253 – Childcare centres in urban areas of Bangladesh: A case study

Presentation - ECV2022-253

Childcare centres in urban areas of Bangladesh: A case study

Arifa Rahman, Green University of Bangladesh, Bangladesh(arifa.gucetl@green.edu.bd)

Background: Recently, the female employment rate in Bangladesh has increased as education levels have improved. Therefore, there is a high demand for childcare centres in urban areas and working women require quality childcare centres to raise their children. Childcare refers to care provided to infants and toddlers, preschool children, and school-age children, in their homes, in the homes of parents, or in community settings.

Aim: This case study was undertaken to explore access to, quality and vision of children’s childcare centres’ services in an urban area in Bangladesh.

Method: To explore the problems and prospects of childcare centres’ facilities, this case study identified an urban-based childcare centre in a metropolitan city of Bangladesh by convenience sampling. The data were collected through observation, interviews with parents and management, and document review. This paper presents data from 12 monthly meeting notes, 12 attendance records of the last 12 months of 96 students and the nine months’ report cards of a child to observe practice.

Results: Access: Over the past 12 months, children’s enrolment rates have increased. The centre increased from two sections in 2021 to five in 2022. However, the centre primarily provides facilities for children from middle to high income families in the catchment area. The parents, teachers and administrators were satisfied with the quality of the centre’s activities, programs, facilities, and services. The study found evidence of a positive association between quality and children’s learning outcomes. However, the research identified areas of difficulty, including a lack of teacher specialisation with early childhood education qualifications, limited facilities for outdoor activities, no systematic documentation, and a lack of governmental early childhood development (ECD) initiatives for middle-income families’ children.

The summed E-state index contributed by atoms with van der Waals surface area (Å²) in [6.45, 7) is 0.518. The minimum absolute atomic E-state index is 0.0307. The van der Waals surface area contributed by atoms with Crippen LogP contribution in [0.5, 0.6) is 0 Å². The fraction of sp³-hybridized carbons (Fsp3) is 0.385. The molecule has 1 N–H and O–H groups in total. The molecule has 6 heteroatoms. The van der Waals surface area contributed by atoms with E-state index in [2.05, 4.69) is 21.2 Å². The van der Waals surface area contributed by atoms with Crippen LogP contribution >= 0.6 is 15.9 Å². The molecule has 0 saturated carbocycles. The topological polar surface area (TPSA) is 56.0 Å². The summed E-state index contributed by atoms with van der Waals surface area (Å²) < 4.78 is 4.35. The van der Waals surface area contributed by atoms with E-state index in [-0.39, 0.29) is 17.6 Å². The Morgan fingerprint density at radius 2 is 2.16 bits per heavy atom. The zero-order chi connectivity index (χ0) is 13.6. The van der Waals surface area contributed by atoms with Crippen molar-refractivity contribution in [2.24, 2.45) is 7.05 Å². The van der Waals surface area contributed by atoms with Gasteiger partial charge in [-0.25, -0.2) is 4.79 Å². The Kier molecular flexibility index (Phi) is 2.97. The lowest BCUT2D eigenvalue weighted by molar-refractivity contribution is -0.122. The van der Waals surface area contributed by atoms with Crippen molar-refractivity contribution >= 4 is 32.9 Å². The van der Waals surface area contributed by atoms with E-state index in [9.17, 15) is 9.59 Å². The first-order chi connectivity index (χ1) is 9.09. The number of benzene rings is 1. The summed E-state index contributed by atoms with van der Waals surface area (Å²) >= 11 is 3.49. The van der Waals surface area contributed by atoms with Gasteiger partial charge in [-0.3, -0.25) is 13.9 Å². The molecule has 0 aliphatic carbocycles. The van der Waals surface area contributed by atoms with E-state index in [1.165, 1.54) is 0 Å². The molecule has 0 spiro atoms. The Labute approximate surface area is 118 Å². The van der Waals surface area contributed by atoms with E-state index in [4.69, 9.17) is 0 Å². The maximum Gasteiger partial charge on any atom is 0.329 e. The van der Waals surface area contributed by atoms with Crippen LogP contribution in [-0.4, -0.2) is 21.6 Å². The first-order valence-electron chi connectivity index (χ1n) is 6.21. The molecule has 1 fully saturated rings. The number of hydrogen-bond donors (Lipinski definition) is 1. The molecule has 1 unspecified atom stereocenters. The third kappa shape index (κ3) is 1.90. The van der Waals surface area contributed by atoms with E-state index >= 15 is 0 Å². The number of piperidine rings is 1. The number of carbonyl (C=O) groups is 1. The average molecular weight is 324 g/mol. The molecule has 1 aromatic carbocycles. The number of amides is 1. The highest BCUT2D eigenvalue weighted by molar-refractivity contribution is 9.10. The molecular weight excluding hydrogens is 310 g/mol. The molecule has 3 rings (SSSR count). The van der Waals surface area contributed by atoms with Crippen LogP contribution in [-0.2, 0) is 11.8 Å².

Conclusions: The demand for childcare centres in urban areas for middle-income families seems to be creating a paradigm shift in the field of ECD in Bangladesh. Therefore, quality care is needed for children’s education, health, and well-being.

Implications for children and families: As the number of working mothers increases, it is hoped that this will increase the availability of quality early childhood educational environments for children and act as a support system for the working parents.

Implications for practitioners: While opportunities for childcare centres in urban areas are growing, few entrepreneurs or government initiatives are being launched. This is an avenue for practitioners to address to increase more quality childcare centres that ensure social justice for all children.

Key words: families’ voices, professionals’ voices, community services, urban communities, qualitative methods, case study

This presentation relates to the following United Nations Sustainable Development Goals:

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